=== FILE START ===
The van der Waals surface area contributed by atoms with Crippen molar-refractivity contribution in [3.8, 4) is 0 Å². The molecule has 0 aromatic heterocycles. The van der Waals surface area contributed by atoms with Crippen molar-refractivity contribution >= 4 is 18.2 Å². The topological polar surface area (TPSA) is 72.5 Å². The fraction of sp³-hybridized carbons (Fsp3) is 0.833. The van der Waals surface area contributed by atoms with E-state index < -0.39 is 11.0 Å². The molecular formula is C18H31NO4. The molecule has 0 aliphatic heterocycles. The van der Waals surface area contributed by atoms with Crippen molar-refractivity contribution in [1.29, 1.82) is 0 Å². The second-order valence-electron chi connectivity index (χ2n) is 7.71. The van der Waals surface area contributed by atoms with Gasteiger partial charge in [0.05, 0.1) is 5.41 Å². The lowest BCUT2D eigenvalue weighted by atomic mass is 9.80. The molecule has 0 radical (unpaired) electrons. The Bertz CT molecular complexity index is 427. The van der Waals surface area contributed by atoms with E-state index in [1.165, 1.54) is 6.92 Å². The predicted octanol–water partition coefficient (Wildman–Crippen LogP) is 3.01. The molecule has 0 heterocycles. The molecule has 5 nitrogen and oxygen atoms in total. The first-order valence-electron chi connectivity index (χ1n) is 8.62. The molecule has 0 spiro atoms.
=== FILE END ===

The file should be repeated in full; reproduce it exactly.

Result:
The van der Waals surface area contributed by atoms with Crippen molar-refractivity contribution in [3.8, 4) is 0 Å². The molecule has 0 aromatic heterocycles. The van der Waals surface area contributed by atoms with Crippen molar-refractivity contribution >= 4 is 18.2 Å². The topological polar surface area (TPSA) is 72.5 Å². The fraction of sp³-hybridized carbons (Fsp3) is 0.833. The van der Waals surface area contributed by atoms with E-state index < -0.39 is 11.0 Å². The molecular formula is C18H31NO4. The molecule has 0 aliphatic heterocycles. The van der Waals surface area contributed by atoms with Crippen molar-refractivity contribution in [1.29, 1.82) is 0 Å². The second-order valence-electron chi connectivity index (χ2n) is 7.71. The van der Waals surface area contributed by atoms with Gasteiger partial charge in [0.05, 0.1) is 5.41 Å². The lowest BCUT2D eigenvalue weighted by atomic mass is 9.80. The molecule has 0 radical (unpaired) electrons. The Bertz CT molecular complexity index is 427. The van der Waals surface area contributed by atoms with E-state index in [1.165, 1.54) is 6.92 Å². The predicted octanol–water partition coefficient (Wildman–Crippen LogP) is 3.01. The molecule has 0 heterocycles. The molecule has 5 nitrogen and oxygen atoms in total. The first-order valence-electron chi connectivity index (χ1n) is 8.62. The molecule has 0 spiro atoms.